As someone whose sister was killed with a car, I find it somewhat easier to sympathise with this.

    1. Mark 65

      Doesn't make it right though.

  10. Anonymous Coward
    Anonymous Coward

    Just curious

    Isn't the desired result to prevent crime? If so, why should it be criminal to warn other drivers about police speed traps since the end result of said warning is that drivers slow down and thus the crime of speeding is prevented.

    Or, is it true that the only function of speed traps is to fund the police ball at christmas?


    1. Anonymous Coward
      Anonymous Coward

      Idiot ?

      The problem for the police is that Yes people might slow down but they will only do it for that one small point that they know. The idea of the "traps" is that people DON´T know where they are so they slow down in general.

      1. Mark 65

        Naivety in operation. Random speed traps that people don't know about doesn't stop them speeding, it just raises revenue. The only ones that get people (more often) to slow down are "average speed" cameras/traps and then that's only "on average" as Clarkson showed on Top Gear. There is no foolproof scheme as the tales of banned drivers driving away from court proves. Perhaps the concept of seizing and/or destroying their vehicle may help.

  11. Chuunen Baka

    SatNav speed cameras?

    I don't know how the SatNav makers get away with their "safety feature" of telling drivers where the speed cameras are. Seem obvious they're encouraging speeding between cameras.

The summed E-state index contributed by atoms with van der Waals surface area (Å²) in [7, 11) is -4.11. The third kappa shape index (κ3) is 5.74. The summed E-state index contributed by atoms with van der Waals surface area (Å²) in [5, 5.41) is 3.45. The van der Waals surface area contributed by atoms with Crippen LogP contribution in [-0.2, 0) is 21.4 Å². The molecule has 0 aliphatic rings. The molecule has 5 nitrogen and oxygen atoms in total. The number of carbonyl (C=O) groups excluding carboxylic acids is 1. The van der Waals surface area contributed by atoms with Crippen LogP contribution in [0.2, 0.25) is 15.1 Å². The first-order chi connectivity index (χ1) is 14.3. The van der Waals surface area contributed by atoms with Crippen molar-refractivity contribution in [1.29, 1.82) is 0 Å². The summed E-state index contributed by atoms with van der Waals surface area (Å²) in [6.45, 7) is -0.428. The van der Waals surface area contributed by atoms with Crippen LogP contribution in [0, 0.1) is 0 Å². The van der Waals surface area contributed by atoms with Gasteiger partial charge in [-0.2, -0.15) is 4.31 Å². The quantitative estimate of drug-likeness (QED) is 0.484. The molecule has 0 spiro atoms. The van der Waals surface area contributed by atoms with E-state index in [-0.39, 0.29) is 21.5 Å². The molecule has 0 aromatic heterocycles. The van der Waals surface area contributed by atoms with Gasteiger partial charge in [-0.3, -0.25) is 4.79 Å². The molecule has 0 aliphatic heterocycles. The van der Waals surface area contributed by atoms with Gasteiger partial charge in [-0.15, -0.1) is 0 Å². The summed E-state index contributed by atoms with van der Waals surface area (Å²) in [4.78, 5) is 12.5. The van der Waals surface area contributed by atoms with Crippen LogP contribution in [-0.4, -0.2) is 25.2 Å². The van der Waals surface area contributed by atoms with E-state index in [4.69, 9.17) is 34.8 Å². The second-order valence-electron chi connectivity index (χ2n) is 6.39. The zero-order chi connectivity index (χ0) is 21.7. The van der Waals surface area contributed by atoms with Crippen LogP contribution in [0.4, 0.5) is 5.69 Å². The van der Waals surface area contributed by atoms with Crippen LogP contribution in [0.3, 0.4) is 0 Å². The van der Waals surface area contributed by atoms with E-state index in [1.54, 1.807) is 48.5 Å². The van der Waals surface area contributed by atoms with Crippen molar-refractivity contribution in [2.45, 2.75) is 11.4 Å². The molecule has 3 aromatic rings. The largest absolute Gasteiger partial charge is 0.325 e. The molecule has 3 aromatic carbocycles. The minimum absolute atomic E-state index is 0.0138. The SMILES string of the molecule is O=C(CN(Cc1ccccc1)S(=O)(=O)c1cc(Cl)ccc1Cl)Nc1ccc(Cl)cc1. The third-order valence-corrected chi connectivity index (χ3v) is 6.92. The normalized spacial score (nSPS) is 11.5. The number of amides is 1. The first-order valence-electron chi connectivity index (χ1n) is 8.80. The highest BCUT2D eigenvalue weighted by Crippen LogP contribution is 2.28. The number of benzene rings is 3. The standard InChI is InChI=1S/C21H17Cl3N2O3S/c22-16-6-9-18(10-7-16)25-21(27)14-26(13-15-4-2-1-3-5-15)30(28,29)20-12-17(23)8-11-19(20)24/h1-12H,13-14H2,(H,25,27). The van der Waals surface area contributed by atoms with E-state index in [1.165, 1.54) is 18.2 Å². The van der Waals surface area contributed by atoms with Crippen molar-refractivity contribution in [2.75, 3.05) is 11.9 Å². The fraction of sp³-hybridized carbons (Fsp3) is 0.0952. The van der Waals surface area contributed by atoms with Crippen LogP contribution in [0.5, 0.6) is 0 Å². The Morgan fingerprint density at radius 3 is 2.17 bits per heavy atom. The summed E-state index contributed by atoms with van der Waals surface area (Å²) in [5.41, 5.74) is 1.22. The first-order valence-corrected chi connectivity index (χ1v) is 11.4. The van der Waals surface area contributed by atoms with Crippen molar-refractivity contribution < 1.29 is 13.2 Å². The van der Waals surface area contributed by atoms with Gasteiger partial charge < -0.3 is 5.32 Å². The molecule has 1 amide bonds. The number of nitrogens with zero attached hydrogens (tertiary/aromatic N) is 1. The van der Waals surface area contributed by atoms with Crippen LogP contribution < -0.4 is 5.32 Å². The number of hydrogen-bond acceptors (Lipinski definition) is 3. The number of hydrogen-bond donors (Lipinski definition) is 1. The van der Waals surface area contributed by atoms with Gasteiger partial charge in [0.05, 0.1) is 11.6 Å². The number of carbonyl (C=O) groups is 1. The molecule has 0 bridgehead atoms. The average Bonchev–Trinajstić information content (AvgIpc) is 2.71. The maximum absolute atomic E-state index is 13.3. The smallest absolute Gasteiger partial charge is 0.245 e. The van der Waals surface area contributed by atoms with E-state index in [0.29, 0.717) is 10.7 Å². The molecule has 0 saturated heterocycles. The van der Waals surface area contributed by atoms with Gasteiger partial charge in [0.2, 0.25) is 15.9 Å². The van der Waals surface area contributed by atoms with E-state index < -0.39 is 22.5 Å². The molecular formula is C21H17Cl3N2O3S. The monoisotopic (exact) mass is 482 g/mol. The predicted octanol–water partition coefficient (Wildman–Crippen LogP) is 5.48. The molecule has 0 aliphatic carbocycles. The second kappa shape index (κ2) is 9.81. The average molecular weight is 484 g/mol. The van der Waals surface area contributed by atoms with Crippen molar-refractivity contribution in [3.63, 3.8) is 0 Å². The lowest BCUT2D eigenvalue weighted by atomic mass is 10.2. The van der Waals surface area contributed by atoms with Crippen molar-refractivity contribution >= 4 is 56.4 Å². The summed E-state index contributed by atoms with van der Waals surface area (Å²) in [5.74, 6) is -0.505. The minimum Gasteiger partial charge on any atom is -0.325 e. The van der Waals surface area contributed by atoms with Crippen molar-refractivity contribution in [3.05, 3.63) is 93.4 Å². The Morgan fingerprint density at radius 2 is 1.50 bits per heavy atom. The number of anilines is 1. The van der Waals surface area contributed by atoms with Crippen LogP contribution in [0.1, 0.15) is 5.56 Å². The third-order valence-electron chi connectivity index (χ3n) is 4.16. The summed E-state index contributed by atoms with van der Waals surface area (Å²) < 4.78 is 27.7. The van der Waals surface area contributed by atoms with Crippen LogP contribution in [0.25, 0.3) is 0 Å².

1. Stratman

      It's because they're not 'Speed Cameras', they're 'Safety Cameras', and as such are presumably located at accident black spots. By alerting drivers unfamiliar with the area to the self evident danger, they are providing a valuable road safety service.

  12. Anonymous Coward
    Anonymous Coward

    Brazilian police can easily outsmart them

    Just flood Twitter with fake police checkpoint locations and have fun watching the populace looking for them. All this of course without losing the capacity to quickly install and dismantle those checkpoints somewhere else and successfully ambush those who disregard the laws.

    1. This post has been deleted by its author

  13. Anonymous Coward
    Anonymous Coward

    How about

    If you don't like a law, start a petition and pass it to your MP. They normally pay attention to anything with over 100 people.

    Works a lot better than all the running around shouting that seems to be fashionable at the moment.

    1. magnetik

      Re: How about

      You're kidding right? Please, indicate one petition put up on the number 10 website that resulted in anything more than a generic "we understand your concerns and have taken the matter into consideration" type response. Some of those had tens of thousands of signatures but were basically ignored.